Contrary to popular belief, music does not "soothe the savage beast". Baby birds are wild animals and as such have no experience with, nor need for music. This will, in fact, frighten them and add to their distress.

Now, back to the original question. What do I do with this cute, little baby bird?

1. Determine its age. Does it have feathers?

If not and you know where the nest is located, replace the hatchling in the nest. The parents will take it from there.

If it is feathered and not obviously injured (broken wing, leg, etc.), clear all pets and children away from the fledgling and observe it for an hour. Chances are the parents will return for it. They may be waiting until all the hoopla has died down before approaching the youngster.

2. I tried all that, I don't know where the nest is and/or the parents haven't returned. What do I do now?

Carefully pick up the baby and put it immediately in a small cardboard box or plastic food container large enough for the bird to stand up in or move around a bit. (Try to have the container ready before you pick up the bird; this will reduce stress on the animal.) Use facial tissue, toilet tissue or paper toweling for padding and cover the container LOOSELY with a towel leaving a small gap at the edge for good air circulation. Place the box in a warm, QUIET area of the house and call your local wildlife rehabilitation center (see below) for further instructions. Do not offer the bird food or water until you have spoken with them and avoid peeking at or disturbing the bird.

3. Well, I think this baby I found is a duck. Do I do the same thing?

Absolutely. Always observe a young waterfowl before picking it up. These birds are doting parents and will respond to a lost offspring. They do know how many babies they have. Because of this, they'll backtrack until they find the errant youngster. If you listen, you'll hear the duckling/gosling calling for its parents.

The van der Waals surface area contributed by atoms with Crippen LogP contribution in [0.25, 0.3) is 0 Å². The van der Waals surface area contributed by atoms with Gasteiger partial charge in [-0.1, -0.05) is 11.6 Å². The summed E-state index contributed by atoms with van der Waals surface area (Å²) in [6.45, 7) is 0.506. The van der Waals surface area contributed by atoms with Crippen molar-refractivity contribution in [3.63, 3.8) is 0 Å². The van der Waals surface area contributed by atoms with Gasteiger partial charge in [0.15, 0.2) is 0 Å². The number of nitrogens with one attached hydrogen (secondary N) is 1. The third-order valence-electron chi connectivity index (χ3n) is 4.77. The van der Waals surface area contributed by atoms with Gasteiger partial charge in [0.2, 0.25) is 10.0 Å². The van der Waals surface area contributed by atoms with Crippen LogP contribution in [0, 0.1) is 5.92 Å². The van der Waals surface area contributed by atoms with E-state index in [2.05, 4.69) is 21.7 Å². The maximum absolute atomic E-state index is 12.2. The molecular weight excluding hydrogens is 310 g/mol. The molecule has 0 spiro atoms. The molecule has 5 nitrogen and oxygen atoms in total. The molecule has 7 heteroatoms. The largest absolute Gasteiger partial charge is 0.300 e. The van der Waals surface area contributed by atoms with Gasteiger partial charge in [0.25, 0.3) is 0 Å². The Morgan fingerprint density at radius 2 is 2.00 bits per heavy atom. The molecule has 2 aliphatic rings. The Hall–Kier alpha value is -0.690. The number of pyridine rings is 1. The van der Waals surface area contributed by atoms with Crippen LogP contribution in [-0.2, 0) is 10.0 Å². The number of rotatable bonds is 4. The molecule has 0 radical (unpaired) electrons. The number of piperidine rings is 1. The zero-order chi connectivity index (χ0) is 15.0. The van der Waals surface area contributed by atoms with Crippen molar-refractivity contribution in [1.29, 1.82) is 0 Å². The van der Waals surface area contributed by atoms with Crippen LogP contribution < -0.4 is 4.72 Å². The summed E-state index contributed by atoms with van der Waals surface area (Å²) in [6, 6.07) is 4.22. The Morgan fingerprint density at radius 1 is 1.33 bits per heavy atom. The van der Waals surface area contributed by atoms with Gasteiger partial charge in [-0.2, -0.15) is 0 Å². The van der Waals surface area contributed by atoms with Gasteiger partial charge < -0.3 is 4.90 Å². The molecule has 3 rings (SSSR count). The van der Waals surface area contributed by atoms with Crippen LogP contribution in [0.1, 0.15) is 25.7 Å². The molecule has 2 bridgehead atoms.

If you're sure the duckling/gosling is an orphan, follow the same steps as above. Place it in a padded box/container, covered with a towel, and put it in a warm, QUIET place. You'll want to use a deeper container for ducklings as they will jump. Immediately call your local rehabilitation center for further instructions.

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Surrogates for Raptor Species

Proper imprinting requires the presence of an adult conspecific: things that will NOT do the trick include keeping a baby in a box that permits no visual contact with human caregivers (imprinting to humans may be avoided, but there is no opportunity for proper imprinting), feeding the baby with a puppet (the bird will imprint to the puppet) and fostering the baby with another species (the bird will imprint to the wrong species). References for these statements and more information about imprinting can be found in Chapter 9 (the bird chapter) of the NWRA Principles of Wildlife Rehabilitation. If someone admits a baby raptor but is unsure of the species, a digital photo could be posted . . . or alternatively, any of the centers listed below could identify it and, if necessary, transfer it to a facility that has the appropriate surrogate.
Phone Numbers:
Acadia Wildlife Foundation: 207-288-4960
Avian Haven: 207-382-6761
Center for Wildlife (ME): 207-361-1400
Chewonki Foundation: 207-882-7323
Elaine Connors Center for Wildlife (NH): 603-367-9453

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Tips on Capturing Wildlife For Transfer to a Rehabilitator

If you spot an animal, particularly a young or juvenile animal, that appears to be deserted or in difficulty, do not catch it right away. Take 20 minutes or so to observe it's behavior.

In the case of a young or juvenile animal, it may simply be waiting for a parent to return. Remember, adult animals will often leave their young to hunt for food and truurn within a short period of time to feed/care for the offspring.